A bear standing up is just trying to identify what you are by getting a better look and smell. Wave your arms slowly overhead and talk calmly. If the bear huffs, pops its jaws or stomps its paw, it wants you to give it space. Step off the trail to the downhill side, keep looking at the bear and slowly back away until the bear is out of sight.
A bear knowingly approaching a person could be a food-conditioned bear looking for a handout or, very rarely, an aggressive bear. Stand your ground. Yell or throw small rocks in the direction of the bear. Take out your bear spray and use it when the bear is about forty feet away (10-15 yards). Do not throw food to distract the bear as this only conditions the bear to approach people for food.
If a Black Bear attacks, don’t play dead. Fight back with anything available. People have successfully defended themselves against black bears with pen knives, trekking poles, tree branches, sticks, rocks, and even bare hands.
You can read about black bear tracks and signs here.
Grizzly Bears and Brown Bears
The Grizzly Bear and Brown Bear are essentially the same (most consider the Grizzly a sub-species of the Brown Bear). Even experts have a tough time telling them apart. Their behavior is identical too. Brown Bears have very thick fur and a moderately long mane on the back of their neck. Their heads are large in proportion to their bodies and can weigh between 300 and 1,400 pounds and reach heights of 9 feet tall.
Grizzly and Brown Bear Behavior
As a rule, Grizzly Bears and Brown Bears seldom attack humans on sight and usually attempt to avoid people. They are very unpredictable though and will attack if surprised or if they feel threatened. In addition, their size and inadequate claw structure makes climbing a tree for escape an impossible attempt. Hence, they may fight rather than flee. Also, Brown Bears are very protective of their cubs and most attacks and fatalities result from the victim coming near Grizzly or Brown Bear cubs.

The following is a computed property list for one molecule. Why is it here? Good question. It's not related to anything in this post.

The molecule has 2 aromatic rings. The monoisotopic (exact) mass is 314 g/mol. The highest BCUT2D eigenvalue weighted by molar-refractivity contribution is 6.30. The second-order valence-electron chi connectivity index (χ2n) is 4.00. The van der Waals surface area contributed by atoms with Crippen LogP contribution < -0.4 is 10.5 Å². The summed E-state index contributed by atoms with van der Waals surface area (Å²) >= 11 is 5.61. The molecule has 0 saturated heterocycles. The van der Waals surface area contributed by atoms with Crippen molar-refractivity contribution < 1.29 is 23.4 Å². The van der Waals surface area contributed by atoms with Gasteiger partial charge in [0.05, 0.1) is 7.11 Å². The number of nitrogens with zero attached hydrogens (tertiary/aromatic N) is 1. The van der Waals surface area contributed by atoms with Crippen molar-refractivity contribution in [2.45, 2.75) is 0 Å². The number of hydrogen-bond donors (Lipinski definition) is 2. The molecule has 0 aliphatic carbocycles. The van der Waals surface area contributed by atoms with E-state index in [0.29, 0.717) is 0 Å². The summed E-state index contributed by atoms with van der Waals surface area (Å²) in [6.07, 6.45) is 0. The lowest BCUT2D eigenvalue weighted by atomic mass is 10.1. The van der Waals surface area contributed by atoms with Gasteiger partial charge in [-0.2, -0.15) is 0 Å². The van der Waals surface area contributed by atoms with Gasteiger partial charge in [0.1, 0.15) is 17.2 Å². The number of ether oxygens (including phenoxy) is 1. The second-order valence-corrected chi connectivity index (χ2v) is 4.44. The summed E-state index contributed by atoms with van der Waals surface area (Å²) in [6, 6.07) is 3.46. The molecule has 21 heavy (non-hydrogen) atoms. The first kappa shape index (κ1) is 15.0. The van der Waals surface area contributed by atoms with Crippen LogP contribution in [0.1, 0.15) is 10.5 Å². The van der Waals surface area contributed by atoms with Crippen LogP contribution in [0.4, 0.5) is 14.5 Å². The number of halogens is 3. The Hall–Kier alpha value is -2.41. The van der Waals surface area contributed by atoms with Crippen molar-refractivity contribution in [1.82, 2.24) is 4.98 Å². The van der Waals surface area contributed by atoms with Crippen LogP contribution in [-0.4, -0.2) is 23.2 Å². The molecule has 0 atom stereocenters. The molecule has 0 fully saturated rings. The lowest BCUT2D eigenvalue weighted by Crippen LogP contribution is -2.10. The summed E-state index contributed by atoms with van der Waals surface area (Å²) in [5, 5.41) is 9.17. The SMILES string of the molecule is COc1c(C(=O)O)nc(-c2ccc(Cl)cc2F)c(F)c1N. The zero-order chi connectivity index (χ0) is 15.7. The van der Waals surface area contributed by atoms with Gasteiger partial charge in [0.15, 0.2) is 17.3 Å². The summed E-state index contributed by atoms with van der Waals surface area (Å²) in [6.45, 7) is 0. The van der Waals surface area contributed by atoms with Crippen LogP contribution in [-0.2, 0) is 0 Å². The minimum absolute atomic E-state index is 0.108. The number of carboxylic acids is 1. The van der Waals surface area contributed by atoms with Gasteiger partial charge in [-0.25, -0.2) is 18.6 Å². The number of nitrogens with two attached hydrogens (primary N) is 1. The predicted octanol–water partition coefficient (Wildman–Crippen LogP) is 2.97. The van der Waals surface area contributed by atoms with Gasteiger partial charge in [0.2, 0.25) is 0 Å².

Brown Bears are especially dangerous if they have been conditioned to obtain food from humans. This behavior leads them to associate humans with food.
Large groups of people are rarely attacked. In fact, there are no recorded attacks against groups of seven people or larger. Brown Bears also tend to veer away from noisy parties that have alerted the bears to their presence.
Brown and Grizzly Bear Attacks
Injuries from Brown Bear attacks are usually much more severe than injuries from Black Bear attacks (which usually result in minor injuries).
Brown Bears almost always preface their attack with a growl or huffing sound. They tend to attack while standing upright and grasp the victim’s head in their hands or mouth.
Brown Bears also tend to attack humans who run. People who stand their ground are less likely to be attacked.
The defense against a Brown Bear attack differs from the defense against a Black Bear attack. Violent attacks usually only last a few minutes but can be prolonged if the victim fights back. If a Brown Bear attacks you, cover your head and curl up into a fetal position. If you are wearing a backpack, lay face down to allow protection from the backpack. Stay still and quiet and wait it out. If the bear does not cease the attack after a minute or two, fight back with everything you’ve got.
Easy to Remember Bear Attack Rule
Two simply rhymes explain the basic principles to follow. Remember, “If it’s brown, lay down. If it’s black, fight back” and “a fed bear is a dead bear” (bears conditioned to human contact often attack and are almost always hunted down and killed by authorities).
In-Article Image CreditsGrizzly Bear Sow and cubs via Wikimedia Commons by Denali National Park and Preserve with usage type - Creative Commons License. 9/17/2009
Kodiak bear via Wikimedia Commons by Yathin Sl Krishnappa with usage type - Creative Commons License. July 21, 2010
Black bear in Yellowstone park via Wikimedia Commons by Jim Martin with usage type - Public Domain. June 14, 2008
Bear tracks via Wikimedia Commons by Superior National Forest with usage type - Creative Commons License. July 16, 2001
Brown Bear in Finland via Wikimedia Commons by Fran Vassen with usage type - Creative Commons License. June 16, 2018
Black bear (Ursus americanus) via Wikimedia Commons by Mike Bender - US Fish and Wildlife Service with usage type - Public Domain. April 18, 2008
Grizzly bear rear paw print via Wikimedia Commons by Craig Morgan with usage type - Creative Commons License. May 13, 2008
Brown bear paw print via Wikimedia Commons by Gunnar Ries with usage type - Creative Commons License. January 2008
Brown bear eating Salmon fish in the wild via Wikimedia Commons by Steve Hillebrand - US Fish and Wildlife Service with usage type - Public Domain. July 2005
Brown bear paws and claws closeup via Wikimedia Commons by NPS - Kaiti Critz with usage type - Public Domain. July 7, 2015
Featured Image CreditBrown Bear in Finland via Wikimedia Commons by Fran Vassen with usage type - Creative Commons License. June 16, 2018